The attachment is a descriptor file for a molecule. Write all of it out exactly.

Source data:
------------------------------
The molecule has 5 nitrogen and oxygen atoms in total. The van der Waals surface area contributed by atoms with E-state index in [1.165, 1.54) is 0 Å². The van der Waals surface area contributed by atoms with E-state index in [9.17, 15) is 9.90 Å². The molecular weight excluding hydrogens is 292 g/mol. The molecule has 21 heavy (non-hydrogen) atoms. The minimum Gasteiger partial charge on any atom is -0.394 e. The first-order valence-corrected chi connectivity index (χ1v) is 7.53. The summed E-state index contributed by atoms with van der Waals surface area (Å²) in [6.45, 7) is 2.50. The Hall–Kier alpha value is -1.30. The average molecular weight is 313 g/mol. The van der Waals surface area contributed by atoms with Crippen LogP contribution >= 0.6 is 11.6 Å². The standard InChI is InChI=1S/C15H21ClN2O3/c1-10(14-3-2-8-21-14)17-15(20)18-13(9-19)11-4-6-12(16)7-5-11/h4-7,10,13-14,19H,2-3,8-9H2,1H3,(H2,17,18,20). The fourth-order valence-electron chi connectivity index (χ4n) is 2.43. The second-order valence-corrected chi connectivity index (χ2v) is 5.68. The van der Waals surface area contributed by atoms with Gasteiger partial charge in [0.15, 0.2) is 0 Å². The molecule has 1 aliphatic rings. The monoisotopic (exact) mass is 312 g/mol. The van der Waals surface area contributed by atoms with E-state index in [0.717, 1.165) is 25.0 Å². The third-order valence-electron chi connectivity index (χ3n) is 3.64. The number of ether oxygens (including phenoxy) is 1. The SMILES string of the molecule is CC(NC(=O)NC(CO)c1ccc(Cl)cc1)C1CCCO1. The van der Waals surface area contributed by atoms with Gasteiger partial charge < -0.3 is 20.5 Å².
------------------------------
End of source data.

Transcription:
The molecule has 5 nitrogen and oxygen atoms in total. The van der Waals surface area contributed by atoms with E-state index in [1.165, 1.54) is 0 Å². The van der Waals surface area contributed by atoms with E-state index in [9.17, 15) is 9.90 Å². The molecular weight excluding hydrogens is 292 g/mol. The molecule has 21 heavy (non-hydrogen) atoms. The minimum Gasteiger partial charge on any atom is -0.394 e. The first-order valence-corrected chi connectivity index (χ1v) is 7.53. The summed E-state index contributed by atoms with van der Waals surface area (Å²) in [6.45, 7) is 2.50. The Hall–Kier alpha value is -1.30. The average molecular weight is 313 g/mol. The van der Waals surface area contributed by atoms with Crippen LogP contribution >= 0.6 is 11.6 Å². The standard InChI is InChI=1S/C15H21ClN2O3/c1-10(14-3-2-8-21-14)17-15(20)18-13(9-19)11-4-6-12(16)7-5-11/h4-7,10,13-14,19H,2-3,8-9H2,1H3,(H2,17,18,20). The fourth-order valence-electron chi connectivity index (χ4n) is 2.43. The second-order valence-corrected chi connectivity index (χ2v) is 5.68. The van der Waals surface area contributed by atoms with Gasteiger partial charge in [0.15, 0.2) is 0 Å². The molecule has 1 aliphatic rings. The monoisotopic (exact) mass is 312 g/mol. The van der Waals surface area contributed by atoms with E-state index in [0.717, 1.165) is 25.0 Å². The third-order valence-electron chi connectivity index (χ3n) is 3.64. The number of ether oxygens (including phenoxy) is 1. The SMILES string of the molecule is CC(NC(=O)NC(CO)c1ccc(Cl)cc1)C1CCCO1. The van der Waals surface area contributed by atoms with Gasteiger partial charge < -0.3 is 20.5 Å².